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Court returns case against Russian leftist leader Udaltsov to prosecutors

Published time: December 26, 2013 14:03
Left Front coordinator Sergei Udaltsov at Moscow's Basmanny Court.(RIA Novosti / Evgeny Biyatov)

Left Front coordinator Sergei Udaltsov at Moscow's Basmanny Court.(RIA Novosti / Evgeny Biyatov)

Moscow City Court has requested clarification of the charges against opposition activists Sergey Udaltsov and Leonid Razvozzhayev. The two are accused of plotting mass unrest on the capital’s Bolotnaya Square in 2012.

The defendants’ lawyers say, the court has agreed to their application to have the case sent back to the Prosecutor’s Office “to correct shortcomings in the bill of indictment,” reports Interfax.

While the case is being reconsidered Left Front movement leader Udaltsov will remain under house arrest, and Razvozzhayev, who is also a member of the leftist organization, will stay in custody.

The preliminary hearings into the case were held behind closed doors.

The decision to return the case to prosecutors will not delay the trial for too long, a lawyer for Udaltsov, Violetta Volkova told the RAPSI agency. The suspects are on remand until February 6 and the prosecutor will sort out the shortcomings in the indictment before that, she believes.

On December 4, the Russian Prosecutor General’s Office approved the indictment of Udaltsov and Razvozzhayev and sent the criminal case to court. According to prosecutors, the two, along with other opposition activists, organized violent riots on Moscow’s Bolotnaya Square on May 6, 2012 - a day before Vladimir Putin’s inauguration as President.

The goal of the unrest, according to prosecutors, was to undermine “the foundations of security and stability within the society and achieve social and political destabilization in Russia.”

Police detains an activist in Moscow's Red Square protesting against the prosecution of opposition activists accused of the 2012 Bolotnaya Square riots.(RIA Novosti / Vladimir Astapkovich)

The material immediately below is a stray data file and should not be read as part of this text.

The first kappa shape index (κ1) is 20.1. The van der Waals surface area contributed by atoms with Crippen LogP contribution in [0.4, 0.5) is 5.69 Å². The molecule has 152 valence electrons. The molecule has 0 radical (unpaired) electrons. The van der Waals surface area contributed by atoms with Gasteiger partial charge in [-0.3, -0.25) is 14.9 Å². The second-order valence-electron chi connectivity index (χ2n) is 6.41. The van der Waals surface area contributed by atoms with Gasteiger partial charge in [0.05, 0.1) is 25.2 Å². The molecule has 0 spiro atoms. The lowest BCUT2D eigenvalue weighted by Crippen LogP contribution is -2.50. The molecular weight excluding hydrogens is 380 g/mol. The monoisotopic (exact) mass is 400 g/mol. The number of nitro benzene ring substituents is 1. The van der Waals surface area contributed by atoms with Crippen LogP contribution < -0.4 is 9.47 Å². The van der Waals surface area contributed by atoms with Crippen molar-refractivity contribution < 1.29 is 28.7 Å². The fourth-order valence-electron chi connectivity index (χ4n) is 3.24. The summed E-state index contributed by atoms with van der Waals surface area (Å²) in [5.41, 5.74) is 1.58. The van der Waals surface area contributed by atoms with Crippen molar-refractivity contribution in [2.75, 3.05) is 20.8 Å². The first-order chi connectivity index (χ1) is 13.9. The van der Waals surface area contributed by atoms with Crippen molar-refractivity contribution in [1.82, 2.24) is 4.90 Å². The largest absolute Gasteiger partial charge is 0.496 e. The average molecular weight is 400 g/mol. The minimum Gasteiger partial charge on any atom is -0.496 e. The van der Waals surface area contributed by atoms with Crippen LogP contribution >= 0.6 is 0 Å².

The May 6 rally against alleged violations during the parliamentary and presidential elections turned violent as protesters clashed with police. As a result, 82 police officers were injured, and over 400 protesters were detained, and the total damage to property was estimated at over 28 million rubles ($900,000). Criminal proceedings against 28 people involved in the event were launched.

Udaltsov is also accused of using violence against police and his alleged accomplice Razvozzhayev – of illegally crossing the border. According to investigators, the suspects were planning similar mass riots across Russia. For that reason, they were “organizing training camps and recruiting participants of planned unrest”.

The criminal case against Udaltsov, Razvozzhayev, Konstantin Lebedev and Georgian citizen Givi Targamadze was opened following a controversial documentary “Anatomy of Protest-2” aired on Russian NTV channel in October 2012. It showed what the filmmakers claimed to be footage of the opposition members’ meeting with Georgian officials where they planned to stage mass protests in Moscow and other cities.

Udaltsov and Razvozzhayev are each facing up to 10 years in jail. Leftist opposition activist Lebedev entered a plea deal and was sentenced to two and a half years in prison in late April this year. Georgian politician Targamadze remains outside Russia.

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